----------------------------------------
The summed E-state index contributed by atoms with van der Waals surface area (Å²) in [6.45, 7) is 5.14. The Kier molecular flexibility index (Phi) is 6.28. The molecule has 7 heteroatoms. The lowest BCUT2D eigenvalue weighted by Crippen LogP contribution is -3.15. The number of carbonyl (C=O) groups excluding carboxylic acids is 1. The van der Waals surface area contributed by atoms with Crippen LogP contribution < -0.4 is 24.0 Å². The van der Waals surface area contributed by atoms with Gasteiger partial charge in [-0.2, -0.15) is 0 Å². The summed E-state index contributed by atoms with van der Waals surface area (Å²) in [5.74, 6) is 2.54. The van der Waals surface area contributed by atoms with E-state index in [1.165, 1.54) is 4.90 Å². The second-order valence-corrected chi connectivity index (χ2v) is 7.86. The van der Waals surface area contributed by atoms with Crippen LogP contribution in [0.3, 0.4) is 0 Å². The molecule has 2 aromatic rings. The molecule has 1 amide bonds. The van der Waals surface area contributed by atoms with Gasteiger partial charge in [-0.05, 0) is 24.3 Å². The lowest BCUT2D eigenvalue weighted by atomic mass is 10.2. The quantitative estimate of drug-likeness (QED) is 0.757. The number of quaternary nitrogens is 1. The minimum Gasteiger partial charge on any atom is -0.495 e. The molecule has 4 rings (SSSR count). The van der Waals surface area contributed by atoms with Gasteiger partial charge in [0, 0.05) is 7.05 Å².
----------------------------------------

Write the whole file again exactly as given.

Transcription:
The summed E-state index contributed by atoms with van der Waals surface area (Å²) in [6.45, 7) is 5.14. The Kier molecular flexibility index (Phi) is 6.28. The molecule has 7 heteroatoms. The lowest BCUT2D eigenvalue weighted by Crippen LogP contribution is -3.15. The number of carbonyl (C=O) groups excluding carboxylic acids is 1. The van der Waals surface area contributed by atoms with Crippen LogP contribution < -0.4 is 24.0 Å². The van der Waals surface area contributed by atoms with Gasteiger partial charge in [-0.2, -0.15) is 0 Å². The summed E-state index contributed by atoms with van der Waals surface area (Å²) in [5.74, 6) is 2.54. The van der Waals surface area contributed by atoms with E-state index in [1.165, 1.54) is 4.90 Å². The second-order valence-corrected chi connectivity index (χ2v) is 7.86. The van der Waals surface area contributed by atoms with Crippen LogP contribution in [0.3, 0.4) is 0 Å². The molecule has 2 aromatic rings. The molecule has 1 amide bonds. The van der Waals surface area contributed by atoms with Gasteiger partial charge in [-0.05, 0) is 24.3 Å². The lowest BCUT2D eigenvalue weighted by atomic mass is 10.2. The quantitative estimate of drug-likeness (QED) is 0.757. The number of quaternary nitrogens is 1. The minimum Gasteiger partial charge on any atom is -0.495 e. The molecule has 4 rings (SSSR count). The van der Waals surface area contributed by atoms with Gasteiger partial charge in [0, 0.05) is 7.05 Å².